Inspired by the author’s observations of the language curriculum as a practising teacher for the past 20 years, this book addresses how the high school Chinese language and literacy (Yuwen) curriculum in China was controlled and directed in the post-Mao era. Examining the social and political domination from 1980 to 2010, the book offers insights into how teachers and schools responded to the top-down curriculum change in their teaching practice.
This book discusses some of the most important questions concerning China and its education system: What changes have occurred in the Chinese language and literacy curricula; how and why the changes have occurred; who has been in control of the process and outcome; and what impacts the curriculum changes may bring not only to China but to the international sectors that "export" education and degrees to China and Chinese students. The author provides answers to these questions crucial to both the contemporary Chinese society and the students who come out of that system. This critical inquiry of the Yuwen curriculum and its implementation provides a valuable and timely showcase for understanding the ideology of China's future generation and the social and political transformation in the past three decades. In addition to researchers, this book is expected to have impact on policymakers in China and beyond, where Chinese migrants and international students constitute a substantial learning population.
Chapter 1: Introduction
Chapter 2: Social Approaches of Literacy Studies and Language and Literacy Curriculum Studies: Western Perspectives and Disputes
Chapter 3: Ideological Control and Subject Autonomy: Major Debates on Yuwen Education in China after 1949
Chapter 4: Scope and Methods
Chapter 5: From Mao’s literate subjects to high Suzhi (quality) literate citizens: High school Yuwen syllabuses in the post-Mao era (1978-2003)
Chapter 6: Whose Texts and what Texts: Findings from Textbook Analysis
Chapter 7: Yuwen Teachers’ Perceptions of and Reactions to the Curriculum Changes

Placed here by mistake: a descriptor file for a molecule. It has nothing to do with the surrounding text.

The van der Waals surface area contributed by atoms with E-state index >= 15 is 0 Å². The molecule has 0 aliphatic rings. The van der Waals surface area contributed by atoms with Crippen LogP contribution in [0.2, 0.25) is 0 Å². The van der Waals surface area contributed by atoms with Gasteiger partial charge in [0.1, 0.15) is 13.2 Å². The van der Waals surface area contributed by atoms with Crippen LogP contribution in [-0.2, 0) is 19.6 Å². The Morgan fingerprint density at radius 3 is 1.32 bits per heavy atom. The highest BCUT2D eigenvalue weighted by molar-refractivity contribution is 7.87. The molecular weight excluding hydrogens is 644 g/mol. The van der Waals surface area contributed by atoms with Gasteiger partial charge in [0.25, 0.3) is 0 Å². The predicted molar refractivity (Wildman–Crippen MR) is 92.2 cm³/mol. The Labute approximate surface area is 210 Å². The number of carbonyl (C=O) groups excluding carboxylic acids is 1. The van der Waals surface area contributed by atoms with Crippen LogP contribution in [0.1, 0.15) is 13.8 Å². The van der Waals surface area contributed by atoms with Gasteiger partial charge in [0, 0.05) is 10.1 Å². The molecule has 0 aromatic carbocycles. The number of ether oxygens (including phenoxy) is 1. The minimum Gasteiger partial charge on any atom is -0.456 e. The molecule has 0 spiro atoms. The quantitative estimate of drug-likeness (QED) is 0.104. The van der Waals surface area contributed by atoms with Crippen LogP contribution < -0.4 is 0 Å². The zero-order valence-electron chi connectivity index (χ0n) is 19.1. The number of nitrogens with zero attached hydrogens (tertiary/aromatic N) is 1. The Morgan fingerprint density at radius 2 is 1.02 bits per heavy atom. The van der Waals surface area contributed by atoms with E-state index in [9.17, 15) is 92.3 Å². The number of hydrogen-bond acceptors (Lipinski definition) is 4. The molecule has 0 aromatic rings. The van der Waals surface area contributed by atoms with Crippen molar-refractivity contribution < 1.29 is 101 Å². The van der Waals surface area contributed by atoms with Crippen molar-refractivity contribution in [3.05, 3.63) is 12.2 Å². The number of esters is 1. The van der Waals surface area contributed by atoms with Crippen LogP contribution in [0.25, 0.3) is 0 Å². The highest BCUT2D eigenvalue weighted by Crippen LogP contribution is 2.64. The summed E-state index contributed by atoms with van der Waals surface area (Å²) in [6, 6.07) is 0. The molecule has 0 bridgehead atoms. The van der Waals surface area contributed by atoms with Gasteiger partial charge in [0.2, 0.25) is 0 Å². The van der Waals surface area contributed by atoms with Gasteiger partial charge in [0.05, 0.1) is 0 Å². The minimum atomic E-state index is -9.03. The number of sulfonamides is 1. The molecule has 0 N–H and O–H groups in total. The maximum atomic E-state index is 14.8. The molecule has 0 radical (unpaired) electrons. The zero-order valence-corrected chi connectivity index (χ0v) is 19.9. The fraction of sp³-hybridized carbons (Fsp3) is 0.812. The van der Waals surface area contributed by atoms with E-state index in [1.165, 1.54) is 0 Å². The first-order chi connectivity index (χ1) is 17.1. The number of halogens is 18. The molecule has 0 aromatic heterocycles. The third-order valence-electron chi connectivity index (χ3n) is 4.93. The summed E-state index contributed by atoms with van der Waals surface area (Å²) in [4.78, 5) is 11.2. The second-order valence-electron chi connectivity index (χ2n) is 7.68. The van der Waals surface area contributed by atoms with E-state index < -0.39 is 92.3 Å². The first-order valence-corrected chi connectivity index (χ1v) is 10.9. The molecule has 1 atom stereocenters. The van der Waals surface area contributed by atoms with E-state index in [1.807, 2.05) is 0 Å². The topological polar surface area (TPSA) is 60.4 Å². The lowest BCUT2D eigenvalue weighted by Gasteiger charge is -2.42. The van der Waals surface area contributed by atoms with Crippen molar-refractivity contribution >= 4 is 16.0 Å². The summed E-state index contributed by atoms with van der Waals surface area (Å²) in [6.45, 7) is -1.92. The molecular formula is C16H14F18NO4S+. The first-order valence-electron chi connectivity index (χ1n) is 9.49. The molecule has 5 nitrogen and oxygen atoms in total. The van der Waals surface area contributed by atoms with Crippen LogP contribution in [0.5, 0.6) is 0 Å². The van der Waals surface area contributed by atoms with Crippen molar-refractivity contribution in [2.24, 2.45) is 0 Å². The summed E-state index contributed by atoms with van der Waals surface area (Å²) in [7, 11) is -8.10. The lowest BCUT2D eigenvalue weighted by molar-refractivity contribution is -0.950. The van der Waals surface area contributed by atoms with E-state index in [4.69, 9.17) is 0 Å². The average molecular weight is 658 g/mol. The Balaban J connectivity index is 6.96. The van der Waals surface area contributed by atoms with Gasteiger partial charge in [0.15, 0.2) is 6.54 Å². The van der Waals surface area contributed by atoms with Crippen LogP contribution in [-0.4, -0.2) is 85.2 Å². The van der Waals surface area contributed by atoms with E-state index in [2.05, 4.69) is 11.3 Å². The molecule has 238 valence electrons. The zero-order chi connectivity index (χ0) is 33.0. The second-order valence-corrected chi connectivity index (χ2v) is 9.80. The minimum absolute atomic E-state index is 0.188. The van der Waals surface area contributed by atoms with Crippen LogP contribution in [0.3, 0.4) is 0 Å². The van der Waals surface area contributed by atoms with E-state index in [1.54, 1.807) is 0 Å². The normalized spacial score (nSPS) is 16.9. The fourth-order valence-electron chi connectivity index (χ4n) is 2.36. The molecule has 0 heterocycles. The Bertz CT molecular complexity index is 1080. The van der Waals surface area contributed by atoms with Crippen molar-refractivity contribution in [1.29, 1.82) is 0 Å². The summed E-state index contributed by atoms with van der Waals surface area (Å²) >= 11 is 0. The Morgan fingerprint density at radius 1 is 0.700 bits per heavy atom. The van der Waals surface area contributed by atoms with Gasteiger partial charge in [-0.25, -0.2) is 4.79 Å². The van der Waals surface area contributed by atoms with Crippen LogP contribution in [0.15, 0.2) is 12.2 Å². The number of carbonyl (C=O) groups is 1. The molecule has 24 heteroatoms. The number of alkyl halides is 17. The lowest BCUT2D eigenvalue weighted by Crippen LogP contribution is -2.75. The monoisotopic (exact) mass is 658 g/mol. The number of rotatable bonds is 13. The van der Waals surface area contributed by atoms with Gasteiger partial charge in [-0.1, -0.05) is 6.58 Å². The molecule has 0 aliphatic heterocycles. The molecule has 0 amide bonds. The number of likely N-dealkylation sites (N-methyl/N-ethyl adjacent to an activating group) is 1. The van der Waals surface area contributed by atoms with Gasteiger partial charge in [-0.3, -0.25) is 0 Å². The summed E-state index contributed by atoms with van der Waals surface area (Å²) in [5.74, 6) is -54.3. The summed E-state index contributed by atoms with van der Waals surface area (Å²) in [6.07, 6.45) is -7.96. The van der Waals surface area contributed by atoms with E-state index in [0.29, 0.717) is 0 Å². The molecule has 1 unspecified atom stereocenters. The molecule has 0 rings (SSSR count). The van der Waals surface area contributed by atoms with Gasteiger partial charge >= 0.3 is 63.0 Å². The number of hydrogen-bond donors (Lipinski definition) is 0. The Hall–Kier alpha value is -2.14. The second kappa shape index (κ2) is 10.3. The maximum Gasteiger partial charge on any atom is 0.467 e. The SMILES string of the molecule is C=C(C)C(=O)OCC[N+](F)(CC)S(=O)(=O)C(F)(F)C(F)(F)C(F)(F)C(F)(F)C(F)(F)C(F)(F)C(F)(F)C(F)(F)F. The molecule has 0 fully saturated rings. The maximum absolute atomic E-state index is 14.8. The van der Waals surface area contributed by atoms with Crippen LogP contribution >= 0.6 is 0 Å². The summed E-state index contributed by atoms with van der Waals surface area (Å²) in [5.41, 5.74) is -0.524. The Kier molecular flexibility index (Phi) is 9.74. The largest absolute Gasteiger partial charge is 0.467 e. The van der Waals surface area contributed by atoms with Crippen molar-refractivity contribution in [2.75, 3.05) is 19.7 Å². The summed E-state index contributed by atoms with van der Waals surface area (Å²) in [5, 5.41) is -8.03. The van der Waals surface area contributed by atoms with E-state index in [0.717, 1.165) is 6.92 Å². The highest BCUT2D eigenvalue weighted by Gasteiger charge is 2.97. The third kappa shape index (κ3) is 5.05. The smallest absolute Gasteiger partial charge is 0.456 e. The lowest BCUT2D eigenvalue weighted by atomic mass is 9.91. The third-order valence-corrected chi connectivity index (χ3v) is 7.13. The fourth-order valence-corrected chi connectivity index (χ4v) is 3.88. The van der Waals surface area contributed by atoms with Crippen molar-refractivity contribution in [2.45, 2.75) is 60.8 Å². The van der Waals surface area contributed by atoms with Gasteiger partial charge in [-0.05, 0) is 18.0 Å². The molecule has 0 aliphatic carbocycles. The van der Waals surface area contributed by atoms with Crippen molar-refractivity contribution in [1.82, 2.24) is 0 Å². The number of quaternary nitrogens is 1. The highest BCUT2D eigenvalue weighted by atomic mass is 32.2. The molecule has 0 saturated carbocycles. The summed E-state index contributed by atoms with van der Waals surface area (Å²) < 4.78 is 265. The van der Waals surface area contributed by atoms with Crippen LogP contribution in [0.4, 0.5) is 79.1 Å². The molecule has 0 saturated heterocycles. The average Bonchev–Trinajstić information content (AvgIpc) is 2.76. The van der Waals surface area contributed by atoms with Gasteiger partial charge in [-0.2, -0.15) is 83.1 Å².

Chapter 8: Discussion and Conclusion: Text and Power
Conclusion: Text and power
Appendix 1: Ethical Approval by Human Research Ethics Committee (USYD)
Appendix 2: Interview questions
Appendix 3: Letter circular
China’s economic rise has been breathtaking and unprecedented. Yet educational opportunities remain highly unequal. China has the essential ingredients to build a great system of education, but educational governance needs an overhaul if China is to realize its goal of dramatically boosting its technological output to world-class levels. As more work by established Chinese and overseas scholars becomes accessible in English to the larger global community, myths will be removed and replaced by more accurate and sophisticated analyses of China’s fascinatingly complex educational transformation. This series will provide highly analytical examinations of key issues in China’s education system.
Professor Gerard A. Postiglione is Associate Dean (Research), Chair Professor of Higher Education, Division of Policy, Administration and Social Sciences Education, as well as Director, Wah Ching Centre of Research on Education in China at the Faculty of Education, The University of Hong Kong.
In honor for his contribution and dedication to the field, Professor Postiglione will be inducted during the AERA 2016 Annual Meeting in Washington, D.C. as a 2016 AERA Fellow. We congratulate him on this high achievement -- a true reflection of his excellence, achievement and commitment to his work.